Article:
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Blood Pressure Lowering Regimen Delays the Progression of White Matter Hyperintensities in Patients With Stroke 

September 6, 2005

By Sahar Bedrood B.S. and Asher Kimchi M.D.

Paris, France - White matter hyperintensities (WMHs) are observed on brain MRI’s in elderly people and people with stroke. They are areas of demyelination and infarct that manifest in clinical outcomes such as dementia, depression and gait disturbances. High blood pressure is known to be a risk factor for WMH and they are said to increase over time. Carole Dufouil, PhD et al from the INSERM in France studied whether lowering blood pressure would reduce the incidence of WMHs. This study, published in the September 13, 2005 issue of Circulation journal found that an active blood pressure-lowering regimen stopped or delayed the progression of WMHs in patients with cerebrovascular disease.  

The study conducted an MRI-based assessment of WMHs in a substudy of a randomized trial of blood pressure lowering patients with a history of cerebrovascular disease. The substudy comprised of 192 patients who had a cerebral MRI both at baseline and after a mean follow-up time of 36 months. Patients were assigned to a combination of perindopril plus indapamide (or their placebo) or to a single therapy with perindopril (or placebo).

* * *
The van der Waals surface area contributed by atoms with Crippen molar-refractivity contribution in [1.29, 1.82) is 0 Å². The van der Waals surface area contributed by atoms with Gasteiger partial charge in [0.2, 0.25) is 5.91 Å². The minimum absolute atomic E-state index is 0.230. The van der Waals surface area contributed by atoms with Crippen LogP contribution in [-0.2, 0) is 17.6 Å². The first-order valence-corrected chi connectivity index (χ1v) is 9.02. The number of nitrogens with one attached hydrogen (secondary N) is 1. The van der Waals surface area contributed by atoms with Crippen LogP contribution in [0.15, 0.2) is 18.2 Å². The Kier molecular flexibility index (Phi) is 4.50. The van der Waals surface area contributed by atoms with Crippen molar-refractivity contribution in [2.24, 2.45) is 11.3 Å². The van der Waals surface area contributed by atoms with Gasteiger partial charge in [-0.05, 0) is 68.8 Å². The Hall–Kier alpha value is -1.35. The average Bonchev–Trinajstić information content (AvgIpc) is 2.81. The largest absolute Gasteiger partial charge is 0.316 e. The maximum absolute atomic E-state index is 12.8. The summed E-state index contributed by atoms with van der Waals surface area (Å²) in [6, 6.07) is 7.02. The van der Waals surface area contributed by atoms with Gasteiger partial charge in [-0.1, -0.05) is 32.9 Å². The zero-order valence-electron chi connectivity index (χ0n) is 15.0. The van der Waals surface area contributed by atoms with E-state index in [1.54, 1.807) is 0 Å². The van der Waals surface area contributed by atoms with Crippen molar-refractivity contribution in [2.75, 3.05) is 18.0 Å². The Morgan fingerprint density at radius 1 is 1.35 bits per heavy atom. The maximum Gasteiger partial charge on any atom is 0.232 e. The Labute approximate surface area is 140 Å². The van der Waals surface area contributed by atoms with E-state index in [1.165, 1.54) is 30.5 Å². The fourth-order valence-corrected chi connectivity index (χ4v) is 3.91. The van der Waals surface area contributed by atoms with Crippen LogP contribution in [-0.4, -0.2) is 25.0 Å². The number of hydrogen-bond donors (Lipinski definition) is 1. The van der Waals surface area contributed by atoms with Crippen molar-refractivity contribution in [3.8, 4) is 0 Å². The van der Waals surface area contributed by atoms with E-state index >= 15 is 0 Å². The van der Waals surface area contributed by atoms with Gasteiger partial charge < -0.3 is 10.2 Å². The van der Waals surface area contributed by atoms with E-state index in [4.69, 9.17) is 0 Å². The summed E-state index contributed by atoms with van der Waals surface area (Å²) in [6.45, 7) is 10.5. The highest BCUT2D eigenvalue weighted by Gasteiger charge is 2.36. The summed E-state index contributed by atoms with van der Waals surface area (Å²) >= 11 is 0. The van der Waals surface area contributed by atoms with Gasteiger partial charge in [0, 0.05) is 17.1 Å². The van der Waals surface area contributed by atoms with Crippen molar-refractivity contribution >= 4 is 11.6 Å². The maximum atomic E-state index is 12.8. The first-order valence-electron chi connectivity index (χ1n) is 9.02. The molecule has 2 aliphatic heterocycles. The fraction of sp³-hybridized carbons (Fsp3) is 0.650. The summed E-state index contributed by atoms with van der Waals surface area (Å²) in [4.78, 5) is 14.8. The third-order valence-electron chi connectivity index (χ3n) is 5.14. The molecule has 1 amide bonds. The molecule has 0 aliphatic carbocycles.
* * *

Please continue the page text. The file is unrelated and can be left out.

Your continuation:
The risk of new WMH was reduced by 43% (05%CI-7% to 89%) in the active treatment group compared with the placebo group (p=0.17). The mean total volume of new WMHs was significantly reduced in the active treatment group (0.4 mm3 [SE= 0.8]) compared with the placebo group (2.0 mm3 [SE=0.7]; P=0.012). 

This placebo-controlled, double-blind trial of a blood pressure-lowering regimen significantly lowered the total volume of incident WMHs in patients who received the medication than in patients who received placebo over 3 years of follow-up. WMHs are strongly associated with hypertension and this study suggests that treatment of hypertension may stop or delay the progression of WMHs in patients with cerebrovascular disease.  

Co-authors: Carole Dufouil PhD, John Chalmers MD, PhD, Oguzhan Coskun MD, Véronique Besançon MD, Marie-Germaine Bousser MD, Pierre Guillon PhD, Stephen MacMahon PhD, Bernard Mazoyer MD, PhD, Bruce Neal MD, PhD, Mark Woodward PhD, Nathalie Tzourio-Mazoyer MD, PhD, Christophe Tzourio MD, PhD*, for the PROGRESS MRI Substudy Investigators  


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